One Christmas Day, when I was fourteen years old, Mrs. Bowman asked me to take her two young girls Ruthie and Joan to nearby Sherwood Park for a ride on their brand new, light-weight aluminum toboggan.
The fact that Mrs. Bowman, who lived a few doors away, would put her trust in me made me feel proud. I would protect them.
Once inside the park, we navigated our way around other kids to a familiar spot at the top of the hill. My wooden sled’s progress down the hill from there ended a good fifty yards, or more, shy of the deep ravine that ran through the park. I was sure there would be lots of room for the new sled to coast to a stop.
We three mounted the sled and pushed our way down. The sled gathered momentum and we laughed and screamed as it gathered more speed. As we reached the bottom, the sled was going much faster than I’d anticipated. The ravine’s yawning mouth came closer with each second. We were in trouble. I tried to slow the sled by dragging my hands on the snow.
A few yards shy of the ravine, I pushed Joan and Ruthie off the sled. The ravine welcomed me with a cold penetrating embrace. I landed with a sickening thud on one of the rough-cut logs embedded in the ravine’s slope. I rolled off the sled and lay on my side, stunned by the impact. Slowly, I stood up, looked around for Joan and Ruthie, and retrieved the sled that now had an enormous u-shaped dent in it.
We all trudged home. Mrs. Bowman was surprised to see us so soon. Then she saw the damaged sled. How was I going to make up for this? I stammered a tearful, miserable apology.
She looked at me sympathetically and asked me to come in, take off my parka, and drink a hot chocolate.
Mrs. Bowman was exceedingly kind, and said not to worry. The sled was just a thing, an object. It was more important that we were safe and unharmed, she said. She got me talking about the ride as I sipped the hot chocolate. She asked me how I estimated the toboggan’s speed and distance from the ravine. How did I calculate it? Not the usual questions I would have been asked, but Mrs. Bowman was a science teacher.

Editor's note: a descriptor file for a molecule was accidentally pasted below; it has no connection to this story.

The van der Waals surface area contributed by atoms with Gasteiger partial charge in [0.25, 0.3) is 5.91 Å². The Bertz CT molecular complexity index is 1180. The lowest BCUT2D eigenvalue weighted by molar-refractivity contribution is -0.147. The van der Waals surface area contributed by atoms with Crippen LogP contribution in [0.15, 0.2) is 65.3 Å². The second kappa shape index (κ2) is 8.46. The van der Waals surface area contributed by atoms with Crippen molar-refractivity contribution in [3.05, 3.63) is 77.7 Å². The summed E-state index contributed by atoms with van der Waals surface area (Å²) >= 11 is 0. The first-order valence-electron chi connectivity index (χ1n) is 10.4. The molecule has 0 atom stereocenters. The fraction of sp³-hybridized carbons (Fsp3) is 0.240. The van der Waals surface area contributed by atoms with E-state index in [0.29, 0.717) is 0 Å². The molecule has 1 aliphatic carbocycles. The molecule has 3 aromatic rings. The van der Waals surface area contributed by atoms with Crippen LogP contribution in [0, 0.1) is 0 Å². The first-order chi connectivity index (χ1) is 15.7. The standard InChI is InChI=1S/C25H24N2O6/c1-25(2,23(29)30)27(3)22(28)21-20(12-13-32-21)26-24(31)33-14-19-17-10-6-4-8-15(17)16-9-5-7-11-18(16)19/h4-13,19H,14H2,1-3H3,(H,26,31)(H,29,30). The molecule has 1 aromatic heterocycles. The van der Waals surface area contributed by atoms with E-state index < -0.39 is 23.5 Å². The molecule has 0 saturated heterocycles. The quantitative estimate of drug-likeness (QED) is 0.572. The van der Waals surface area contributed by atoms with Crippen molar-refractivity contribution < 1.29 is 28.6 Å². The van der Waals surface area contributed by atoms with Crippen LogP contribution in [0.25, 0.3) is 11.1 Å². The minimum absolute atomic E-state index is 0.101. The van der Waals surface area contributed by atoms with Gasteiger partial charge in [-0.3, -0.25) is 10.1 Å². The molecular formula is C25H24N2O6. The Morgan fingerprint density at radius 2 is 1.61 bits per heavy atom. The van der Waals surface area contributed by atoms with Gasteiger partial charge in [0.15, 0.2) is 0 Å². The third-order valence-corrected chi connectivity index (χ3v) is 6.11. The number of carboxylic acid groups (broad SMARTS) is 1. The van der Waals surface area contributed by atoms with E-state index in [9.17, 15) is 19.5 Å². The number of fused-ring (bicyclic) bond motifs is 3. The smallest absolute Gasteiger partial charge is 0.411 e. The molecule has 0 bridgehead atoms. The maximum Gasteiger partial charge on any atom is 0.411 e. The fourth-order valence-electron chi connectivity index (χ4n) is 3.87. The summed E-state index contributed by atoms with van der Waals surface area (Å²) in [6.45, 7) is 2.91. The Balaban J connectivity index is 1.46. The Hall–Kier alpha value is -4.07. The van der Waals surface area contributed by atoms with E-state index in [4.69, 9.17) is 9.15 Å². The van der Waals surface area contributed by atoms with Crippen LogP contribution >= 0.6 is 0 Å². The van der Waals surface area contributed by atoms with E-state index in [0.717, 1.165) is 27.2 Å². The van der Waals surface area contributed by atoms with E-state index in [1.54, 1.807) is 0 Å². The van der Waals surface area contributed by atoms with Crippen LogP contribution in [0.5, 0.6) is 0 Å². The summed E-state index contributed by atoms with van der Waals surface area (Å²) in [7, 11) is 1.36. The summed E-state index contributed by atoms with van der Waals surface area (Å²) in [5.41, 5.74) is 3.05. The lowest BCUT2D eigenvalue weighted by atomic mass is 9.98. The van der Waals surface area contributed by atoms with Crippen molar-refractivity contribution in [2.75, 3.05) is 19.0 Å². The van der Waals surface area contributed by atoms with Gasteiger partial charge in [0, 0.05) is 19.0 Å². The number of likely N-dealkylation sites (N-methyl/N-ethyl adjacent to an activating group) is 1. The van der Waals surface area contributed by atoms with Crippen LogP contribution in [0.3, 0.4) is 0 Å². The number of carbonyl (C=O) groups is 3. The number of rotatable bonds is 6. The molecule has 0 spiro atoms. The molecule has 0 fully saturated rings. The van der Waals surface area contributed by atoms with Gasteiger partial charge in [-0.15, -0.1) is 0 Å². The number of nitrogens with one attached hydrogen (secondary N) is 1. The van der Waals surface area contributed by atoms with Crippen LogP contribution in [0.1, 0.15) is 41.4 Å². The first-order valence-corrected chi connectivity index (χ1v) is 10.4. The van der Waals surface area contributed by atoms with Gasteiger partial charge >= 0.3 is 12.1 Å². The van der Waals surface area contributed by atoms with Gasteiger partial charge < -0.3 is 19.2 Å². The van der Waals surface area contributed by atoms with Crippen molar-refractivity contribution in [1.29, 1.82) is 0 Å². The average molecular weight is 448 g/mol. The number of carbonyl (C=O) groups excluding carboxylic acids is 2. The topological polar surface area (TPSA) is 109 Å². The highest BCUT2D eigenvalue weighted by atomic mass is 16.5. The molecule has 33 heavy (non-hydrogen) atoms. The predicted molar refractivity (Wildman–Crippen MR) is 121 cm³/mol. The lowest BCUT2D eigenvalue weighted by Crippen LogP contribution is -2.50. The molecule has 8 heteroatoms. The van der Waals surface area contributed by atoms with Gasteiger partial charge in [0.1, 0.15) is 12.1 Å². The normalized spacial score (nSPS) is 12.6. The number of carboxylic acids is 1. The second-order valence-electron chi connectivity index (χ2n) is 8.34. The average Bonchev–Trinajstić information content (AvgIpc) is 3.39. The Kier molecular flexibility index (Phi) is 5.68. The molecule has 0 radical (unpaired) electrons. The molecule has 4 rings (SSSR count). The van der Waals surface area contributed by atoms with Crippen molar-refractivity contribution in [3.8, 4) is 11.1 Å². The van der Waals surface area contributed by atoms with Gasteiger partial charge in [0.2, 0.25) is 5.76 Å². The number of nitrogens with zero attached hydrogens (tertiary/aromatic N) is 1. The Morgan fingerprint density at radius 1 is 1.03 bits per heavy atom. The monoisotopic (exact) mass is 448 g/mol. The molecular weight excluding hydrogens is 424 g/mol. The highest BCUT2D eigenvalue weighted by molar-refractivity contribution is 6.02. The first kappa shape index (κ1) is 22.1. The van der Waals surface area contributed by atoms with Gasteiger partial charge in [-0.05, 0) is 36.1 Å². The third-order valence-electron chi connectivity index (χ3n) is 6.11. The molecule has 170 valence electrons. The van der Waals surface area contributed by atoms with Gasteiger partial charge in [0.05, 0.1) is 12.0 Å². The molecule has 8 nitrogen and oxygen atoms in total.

She turned my flight into the chasm of Sherwood Park’s ravine from one of miscalculation into a valuable lesson of friction, momentum, and the painful bump of gravity. The subject of physics took on a new meaning. A little lightbulb went on for me, and formulas were not so strange after all.
That’s why at Christmas, whether tobogganing, skiing, or going down a slope of any kind, I smile and remember Mrs. Bowman’s recitation of her first law of motion, with a wink to Albert Einstein. Enthusiasm, she stressed, for hurling oneself through space, ‘e’, leads to a monumentally bumpy outcome, ‘m’, if not tempered by an abundance of caution, which is ‘c’ squared.
Tom Pickering’s writing career includes work as a technical writer and the production of original plays for community theatre. Through the support of the Writers’ Group of Spirit of the Hills, he has developed some non-fiction work and a handful of short stories. Sherwood Park Xmas Ride is his latest work.